Before we agree to picking them up, we will ask if they are eligible for possibly being adopted.

By accepting a placement, no matter what the answer to that question may be, we knowingly run the risk of that child being placed back with his or her parents or a relative stepping into the picture to take them in.

But some kids aren’t eligible for adoption for varying reasons. We want to take a child in with the hope that he or she could be ours forever.

So who knows what the future holds for us.

Personally, I’m terrified, as I’ve never had a child before. And it’s not like there’s a due-date. I won’t have six-to-eight hours of labor to let it sink in that I’m having a baby. I won’t get to hand out cigars in the lobby (thankfully this isn’t a 1950s movie, either).

We don’t want to buy toys for Christmas because we don’t know if we’ll have a child with us that morning or not. We don’t know if we need to reserve an extra seat or two at our Thanksgiving table. We don’t even know if we can go see Catching Fire next week because we wouldn’t dare take a two-year-old to such a loud and violent movie.

All we know is that everything is up in the air. And everything is unsure.

But nothing is undecided.

We take comfort in the fact that God knows the exact kid (or kids) that will be placed with us, and when. He knows their temperaments, and He knows ours. He knows whether they’ll be with us for a few months, a couple of years, or forever. He already knows the outcome of the court proceedings that are likely to follow.

We don’t; but He does. And I’m fine with that.

All we can do is have the house ready, warm, and welcoming for whoever we may bring through the door at any hour.

Why We Don’t Celebrate Halloween

halloweenIt’s not that I don’t like Halloween. I love the fall colors and the trick-or-treaters running up and down the streets, and the yellow glow emanating from jack-o-lanterns. I did a lot of trick-or-treating myself as a kid and I have fond memories of those nights.

But when I got married and I started censoring the sort of movies I watch and cleaned up my mouth (which I’m still working on), I’ve learned that something else in my life wasn’t quite right: I loved Halloween. Now, I wasn’t one of those 20-somethings that knocked on doors for candy, but I did go to the amusement parks to take part of their Halloween nights.

But Sarabeth had a different take on Halloween. Her dog died on Halloween, and the third Halloween we spent together, she got a call from home saying another dog of hers died. But her opposition to Halloween goes deeper than that, and it took a few years for me to understand it.

To break it down, Halloween is nothing more or less than a celebration of everything that is wrong with the world. Whoever pulls off the biggest scare gains fame. Whoever is dressed the ugliest or most horrific gets the prize. We poke fun at the dead, and express our willingness to be dead in the costumes we choose.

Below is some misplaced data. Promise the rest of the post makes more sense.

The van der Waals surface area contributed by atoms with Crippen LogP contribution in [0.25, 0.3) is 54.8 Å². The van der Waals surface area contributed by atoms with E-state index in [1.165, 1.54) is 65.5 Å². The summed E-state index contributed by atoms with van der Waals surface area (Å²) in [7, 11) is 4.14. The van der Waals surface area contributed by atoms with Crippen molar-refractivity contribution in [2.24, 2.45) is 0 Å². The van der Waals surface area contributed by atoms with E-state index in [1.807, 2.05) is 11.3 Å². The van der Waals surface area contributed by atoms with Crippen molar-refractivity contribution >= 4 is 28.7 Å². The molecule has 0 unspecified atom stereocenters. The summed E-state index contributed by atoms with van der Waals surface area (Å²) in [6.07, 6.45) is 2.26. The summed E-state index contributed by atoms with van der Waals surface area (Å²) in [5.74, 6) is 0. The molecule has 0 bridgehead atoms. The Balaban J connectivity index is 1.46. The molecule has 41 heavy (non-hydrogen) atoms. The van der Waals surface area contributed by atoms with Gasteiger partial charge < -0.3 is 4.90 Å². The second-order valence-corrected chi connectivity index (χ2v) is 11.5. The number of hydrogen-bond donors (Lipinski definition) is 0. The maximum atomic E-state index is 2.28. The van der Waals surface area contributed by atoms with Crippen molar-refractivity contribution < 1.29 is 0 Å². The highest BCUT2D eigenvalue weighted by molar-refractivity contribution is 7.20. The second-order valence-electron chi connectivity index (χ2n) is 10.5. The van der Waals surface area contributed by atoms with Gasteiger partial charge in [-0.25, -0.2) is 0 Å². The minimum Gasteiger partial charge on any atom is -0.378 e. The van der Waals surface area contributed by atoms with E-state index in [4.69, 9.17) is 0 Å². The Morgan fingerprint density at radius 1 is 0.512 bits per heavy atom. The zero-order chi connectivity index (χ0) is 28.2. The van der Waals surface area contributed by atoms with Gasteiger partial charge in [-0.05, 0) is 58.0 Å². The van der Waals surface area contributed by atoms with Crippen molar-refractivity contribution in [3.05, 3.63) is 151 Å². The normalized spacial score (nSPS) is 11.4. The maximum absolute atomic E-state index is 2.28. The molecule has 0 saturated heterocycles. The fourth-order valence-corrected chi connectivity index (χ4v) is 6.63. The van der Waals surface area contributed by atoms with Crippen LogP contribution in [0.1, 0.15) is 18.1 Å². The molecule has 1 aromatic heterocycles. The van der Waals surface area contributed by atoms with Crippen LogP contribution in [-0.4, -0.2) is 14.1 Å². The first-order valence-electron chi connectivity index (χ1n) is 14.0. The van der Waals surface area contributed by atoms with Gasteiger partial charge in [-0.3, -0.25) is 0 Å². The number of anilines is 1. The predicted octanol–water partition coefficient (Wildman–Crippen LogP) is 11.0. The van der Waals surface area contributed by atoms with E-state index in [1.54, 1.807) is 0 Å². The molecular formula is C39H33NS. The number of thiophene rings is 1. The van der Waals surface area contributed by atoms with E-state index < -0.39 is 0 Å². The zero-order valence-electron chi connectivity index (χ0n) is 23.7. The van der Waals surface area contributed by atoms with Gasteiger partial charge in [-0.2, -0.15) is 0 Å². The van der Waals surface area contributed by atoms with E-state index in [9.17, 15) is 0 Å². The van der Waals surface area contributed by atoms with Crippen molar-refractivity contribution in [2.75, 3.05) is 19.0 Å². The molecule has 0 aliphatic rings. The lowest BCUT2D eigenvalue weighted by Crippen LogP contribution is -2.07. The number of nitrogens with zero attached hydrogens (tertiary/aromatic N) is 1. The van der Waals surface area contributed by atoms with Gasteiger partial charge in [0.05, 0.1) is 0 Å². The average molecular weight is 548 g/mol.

Halloween is a celebration of everything that came after the Fall of man. We willingly exchange everything that was good and right and perfect in the Garden for our consequences of the curse. We’re like dogs who can’t get enough of feasting on our own vomit.

Halloween is a night where we spit on what God has made for us and we further twist His good gifts into darker and more sinister depravities.

I still love It’s the Great Pumpkin Charlie Brown and Will Ferrell’s Bewitched, and candy corn and the smell of a freshly cut pumpkin, and Jack Skelington. I’m not at all against families dressing their toddlers up as Pinocchio and walking them around the block for free candy.

But being made in the image of God and yearning for what’s right and good and wholesome, I can’t consciously welcome any sort of celebration of death into my life, because God never intended death to occur. I won’t rent movies like The Exorcistor Dracula because I don’t want to fill my wife’s mind with images that God never intended for us to see. (Now, I might suggest we watch Jurassic Park or Signs since that’s scary enough for our tastes.)

But before you get dressed up and go out and celebrate next week, think about what you’re celebrating and why. And for goodness sakes, if you’re twenty-something, please don’t go trick-or-treating. Go to 7-11 and buy your own candy.

And please, please, please tie your dogs up or keep them inside.

It’s All in a Song

notes

It’s funny. If you take a song, any one song, and play it at different times of the day, it can have a whole different meaning, or evoke different feelings.

Let’s take Jackie Wilson’s “Your Love (Keeps Lifting Me Higher)” for example.

That song works best in the car, at night with the windows down. It’s just got that old-time feeling to it, that can’t help but make you smile and tap your feet.

It’s also a fun song to have on while you’re doing chores around the house, or if you want to get your wife or kids out of a bad mood.

It can also be very lulling as it quietly plays somewhere in your bedroom at night as you fall asleep.

Maybe it reminds you of an old flame, or a loved one who passed.

It can also hold up as a party song, or even as elevator music.

No matter where you play it, or when you listen to it, it’s the same song, sung by the same guy.

The same can be said of God. He works in different ways, and speaks in different volumes, but no matter what He’s saying or how He says it, it’s the same God speaking those words.

The same God who spoke the world into being.

And the same God who spoke the words of Scripture.

So the next time you find yourself asking if it’s God’s leading or your own, match it up with what He has already said in the Bible, and see if it matches up with what you think you hear God saying to you.

And always keep the music playing. (Except when you’re praying, of course.)